This is it. In this extra-long Diecast we’re cleaning out the mailbag. All questions are answered. I can’t promise that they’ll be answered correctly or even coherently, but you will get some form of mouth-noises in response to your inquiries.
Also note that we spend the first half of the show looking back on 2018, which means I’m sort of spoiling my end-of-the-year retrospective a tiny bit. That series begins tomorrow!
Hosts: Paul, Shamus. Episode edited by Issac.
I realize I sound like an old man, but I don’t get it.
07:22 Shadow of the Tomb Raider
12:48 Fallout 76
I don’t think anyone has gathered all of the negative press and PR failures into a single timeline just yet. That would be a big undertaking, but it needs to be done sooner or later. I couldn’t find the Checkpoint episode discussing people getting Fallout 76 nuclear launch codes via brute force, but here’s one talking about the PvP:
17:29 Stocks are down, EA is ruined?
25:32 Marvel Infinity War
I sorta-reviewed this game back in May, and my opinion hasn’t changed much since then. I don’t think the movie really works, but I’m open to the idea that it might work better once we’ve seen Endgame.
32:56 Festival of the Spoken Nerd
It’s so good.
38:54 The Hosting Nightmare
Remember how bad the site was last summer? Looks like the nightmare is over. This is the best the site has ever been. At least, this is the best it’s ever been in terms of performance.
44:50 Mailbag: Carmack and Influential Developers
Shamus occationally brings up John Carmack when talking about influential game developers. I was wondering if any other specific developer, old or new, was influencial for you? For example, Michael Abrash, who worked with Carmack on Quake, wrote many articles in Dr. Dobbs Journal about their research.
50:55 Mailbag: Game Producers vs. Movie Directors
Why is the authorship of games usually tied the studio rather than the director like in movies? Both are collective endeavours so why are games referred to as Rockstar or Ubisoft games while we have Quentin Tarantino and Christopher Nolan movies?
In this segment I said I thought Will Wright left the industry. Not so! He’s apparently making a mobile game. Hm.
57:52 Mailbag: Can’t keep up with all these new games!
Hello, Keepers of Castle Diecastle.
It hit me that even though I haven’t played every game I want to play yet, I still feel like I have a rough idea about what most games are about. Compare this to every other medium, where I only know about the really popular stuff and have no idea where to even begin finding something of quality that’s lesser known.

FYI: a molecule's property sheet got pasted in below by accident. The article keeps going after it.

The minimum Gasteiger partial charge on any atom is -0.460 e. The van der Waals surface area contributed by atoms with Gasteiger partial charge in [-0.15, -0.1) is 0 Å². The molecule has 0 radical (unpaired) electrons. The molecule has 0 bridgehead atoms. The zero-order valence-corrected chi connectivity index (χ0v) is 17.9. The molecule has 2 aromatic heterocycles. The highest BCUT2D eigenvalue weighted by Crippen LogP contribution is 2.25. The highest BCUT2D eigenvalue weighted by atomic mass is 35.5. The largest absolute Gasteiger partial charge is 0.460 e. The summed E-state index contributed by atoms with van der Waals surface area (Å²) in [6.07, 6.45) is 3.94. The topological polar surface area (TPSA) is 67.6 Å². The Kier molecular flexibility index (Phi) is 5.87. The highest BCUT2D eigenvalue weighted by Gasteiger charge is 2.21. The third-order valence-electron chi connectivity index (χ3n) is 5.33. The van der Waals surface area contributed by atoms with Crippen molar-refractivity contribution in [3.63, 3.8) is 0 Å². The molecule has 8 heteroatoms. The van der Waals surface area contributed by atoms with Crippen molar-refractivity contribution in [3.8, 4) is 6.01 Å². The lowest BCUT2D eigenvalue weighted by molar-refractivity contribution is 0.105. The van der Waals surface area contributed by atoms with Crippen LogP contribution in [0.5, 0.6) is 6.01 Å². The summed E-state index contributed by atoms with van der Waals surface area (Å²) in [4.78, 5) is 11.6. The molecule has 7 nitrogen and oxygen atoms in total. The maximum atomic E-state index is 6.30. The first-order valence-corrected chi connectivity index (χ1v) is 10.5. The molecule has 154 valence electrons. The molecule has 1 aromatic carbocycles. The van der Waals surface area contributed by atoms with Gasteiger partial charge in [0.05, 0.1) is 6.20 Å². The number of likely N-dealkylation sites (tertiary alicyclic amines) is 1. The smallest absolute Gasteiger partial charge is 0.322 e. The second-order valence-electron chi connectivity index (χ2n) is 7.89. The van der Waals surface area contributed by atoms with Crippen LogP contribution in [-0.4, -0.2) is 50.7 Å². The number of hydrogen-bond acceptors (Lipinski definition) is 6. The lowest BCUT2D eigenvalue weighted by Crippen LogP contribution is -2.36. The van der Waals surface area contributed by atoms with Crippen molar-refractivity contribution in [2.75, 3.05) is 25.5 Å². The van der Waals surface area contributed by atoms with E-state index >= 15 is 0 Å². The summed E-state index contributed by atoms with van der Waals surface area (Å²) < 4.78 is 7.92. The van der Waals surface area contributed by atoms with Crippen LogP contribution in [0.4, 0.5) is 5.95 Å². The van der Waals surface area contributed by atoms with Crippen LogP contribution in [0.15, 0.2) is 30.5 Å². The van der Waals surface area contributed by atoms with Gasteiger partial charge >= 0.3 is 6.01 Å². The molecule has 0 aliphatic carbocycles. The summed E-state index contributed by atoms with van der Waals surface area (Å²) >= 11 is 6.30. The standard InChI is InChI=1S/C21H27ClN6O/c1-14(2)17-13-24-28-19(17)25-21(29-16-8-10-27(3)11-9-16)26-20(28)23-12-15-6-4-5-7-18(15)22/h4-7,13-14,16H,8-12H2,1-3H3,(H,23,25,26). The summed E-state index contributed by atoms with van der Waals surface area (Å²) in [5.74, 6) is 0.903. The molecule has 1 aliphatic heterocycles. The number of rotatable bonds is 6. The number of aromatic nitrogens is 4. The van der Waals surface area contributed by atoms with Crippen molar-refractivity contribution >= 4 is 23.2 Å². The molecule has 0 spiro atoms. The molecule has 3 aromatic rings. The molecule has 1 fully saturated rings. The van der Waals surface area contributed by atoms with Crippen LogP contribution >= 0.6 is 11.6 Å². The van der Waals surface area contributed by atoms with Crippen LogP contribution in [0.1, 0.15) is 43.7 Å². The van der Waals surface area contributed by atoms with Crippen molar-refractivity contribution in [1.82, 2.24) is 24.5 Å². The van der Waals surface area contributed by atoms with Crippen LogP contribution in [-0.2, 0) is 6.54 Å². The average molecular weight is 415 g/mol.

With gaming being such a young medium, it’s in this unique position where many people alive today grew up alongside it. But with the indie explosion underway, my grip on gaming just isn’t sustainable.
What do you think the march of time will do to the discourse when we’ll have more and more adults who haven’t played games released before the year 2000 and you can’t even fool yourself into thinking that you can keep track of everything that’s popular?
1:04:20 Mailbag: Will VR rise again?
I belong to the early adopters of the Occulus Rift Release Edition. Between the first few month and the release of the motion controllers tho goggles lay low and had dust set on.
With the Motion Controllers my interest was once again awaikend for 3-4 month and now 8 month of inactivity.
The best games in all the time were those Occulus gave out for free (Farlands, Robo Recall). I also bought a few games, but mos of them weren’t much fun. (Except Project Cars with a driving wheel)
Shamus had the DK2. Have you had a similar experience? Have you ever considered getting the full version or PS VR?
What could possibly rise the interest again?
Wish you well
1:13:18 Mailbag: Best project of 2018?
End of the year question for podcast. So, out of all the things you published/done this year, which makes you proud the most? And the least?
Best regards, DeadlyDark
Allow me to take this opportunity to plug my book. Also, I created a static page for my book here on the blog. Every post or page is given a unique ID. You can see it in the URL. This post has an ID of 45232, which is why you see /?p=45232 at the end of the URL. By random chance, the page for my book wound up with the ID of 45100. This is the first code given to the player in System Shock 2, and serves as the 451 callback for the game. I began my transition to writing with my first book, which was a novelization of the first System Shock game.
So by random chance the ID of the page of my latest book matches the door code in the videogame sequel to the game that inspired me to become a writer in the first place. I realize this is just a very minor coincidence, but every time I see that 45100 at the top my brain starts screaming at me that ALL OF THIS MEANS SOMETHING.
If it does mean anything, it probably means I need to get out more.
1:18:16 Mailbag: Unity Dev Series
Dear uncle Shamus,
I have recently come upon this reddit thread with links to Lucas Pope’s updates on developing Obra Dinn and wrestling with Unity to bring his vision to life.
They are not terribly in depth, but I figured you would find them interesting regardless.
Wasting your time from Italy,
That’s it for 2018, everyone. Be safe. See you next year.
DM of the Rings
Both a celebration and an evisceration of tabletop roleplaying games, by twisting the Lord of the Rings films into a D&D game.
Trusting the System
How do you know the rules of the game are what the game claims? More importantly, how do the DEVELOPERS know?
The story of me. If you're looking for a picture of what it was like growing up in the seventies, then this is for you.
Programming Language for Games
Game developer Jon Blow is making a programming language just for games. Why is he doing this, and what will it mean for game development?
Fixing Match 3
For one of the most popular casual games in existence, Match 3 is actually really broken. Until one developer fixed it.